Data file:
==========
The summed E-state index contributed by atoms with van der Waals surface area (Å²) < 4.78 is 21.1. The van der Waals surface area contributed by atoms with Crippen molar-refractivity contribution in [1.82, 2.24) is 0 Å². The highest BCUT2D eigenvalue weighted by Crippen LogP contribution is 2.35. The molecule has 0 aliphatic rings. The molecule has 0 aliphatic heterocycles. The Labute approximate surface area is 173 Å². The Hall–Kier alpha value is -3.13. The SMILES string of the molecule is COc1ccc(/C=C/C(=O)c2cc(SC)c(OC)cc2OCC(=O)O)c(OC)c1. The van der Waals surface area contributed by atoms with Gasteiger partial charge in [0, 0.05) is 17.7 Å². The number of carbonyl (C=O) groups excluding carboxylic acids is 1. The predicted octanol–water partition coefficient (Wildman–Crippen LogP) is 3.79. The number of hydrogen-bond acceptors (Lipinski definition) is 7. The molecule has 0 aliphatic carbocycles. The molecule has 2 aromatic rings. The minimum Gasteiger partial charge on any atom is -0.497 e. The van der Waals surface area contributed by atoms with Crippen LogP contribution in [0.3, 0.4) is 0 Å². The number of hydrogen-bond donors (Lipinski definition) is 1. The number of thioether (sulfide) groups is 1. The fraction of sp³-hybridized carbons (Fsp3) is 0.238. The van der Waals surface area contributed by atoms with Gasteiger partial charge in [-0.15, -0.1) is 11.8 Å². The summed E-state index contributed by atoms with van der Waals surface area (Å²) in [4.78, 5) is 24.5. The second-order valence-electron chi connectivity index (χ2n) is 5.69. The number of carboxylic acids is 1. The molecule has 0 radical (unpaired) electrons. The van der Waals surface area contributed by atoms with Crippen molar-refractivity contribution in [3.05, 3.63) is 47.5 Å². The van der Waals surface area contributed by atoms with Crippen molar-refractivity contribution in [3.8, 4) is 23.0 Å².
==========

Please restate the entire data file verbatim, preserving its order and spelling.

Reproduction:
The summed E-state index contributed by atoms with van der Waals surface area (Å²) < 4.78 is 21.1. The van der Waals surface area contributed by atoms with Crippen molar-refractivity contribution in [1.82, 2.24) is 0 Å². The highest BCUT2D eigenvalue weighted by Crippen LogP contribution is 2.35. The molecule has 0 aliphatic rings. The molecule has 0 aliphatic heterocycles. The Labute approximate surface area is 173 Å². The Hall–Kier alpha value is -3.13. The SMILES string of the molecule is COc1ccc(/C=C/C(=O)c2cc(SC)c(OC)cc2OCC(=O)O)c(OC)c1. The van der Waals surface area contributed by atoms with Gasteiger partial charge in [0, 0.05) is 17.7 Å². The number of carbonyl (C=O) groups excluding carboxylic acids is 1. The predicted octanol–water partition coefficient (Wildman–Crippen LogP) is 3.79. The number of hydrogen-bond acceptors (Lipinski definition) is 7. The molecule has 0 aliphatic carbocycles. The molecule has 2 aromatic rings. The minimum Gasteiger partial charge on any atom is -0.497 e. The van der Waals surface area contributed by atoms with Crippen LogP contribution in [0.3, 0.4) is 0 Å². The number of hydrogen-bond donors (Lipinski definition) is 1. The number of thioether (sulfide) groups is 1. The fraction of sp³-hybridized carbons (Fsp3) is 0.238. The van der Waals surface area contributed by atoms with Gasteiger partial charge in [-0.15, -0.1) is 11.8 Å². The summed E-state index contributed by atoms with van der Waals surface area (Å²) in [4.78, 5) is 24.5. The second-order valence-electron chi connectivity index (χ2n) is 5.69. The number of carboxylic acids is 1. The molecule has 0 radical (unpaired) electrons. The van der Waals surface area contributed by atoms with Crippen molar-refractivity contribution in [3.05, 3.63) is 47.5 Å². The van der Waals surface area contributed by atoms with Crippen molar-refractivity contribution in [3.8, 4) is 23.0 Å².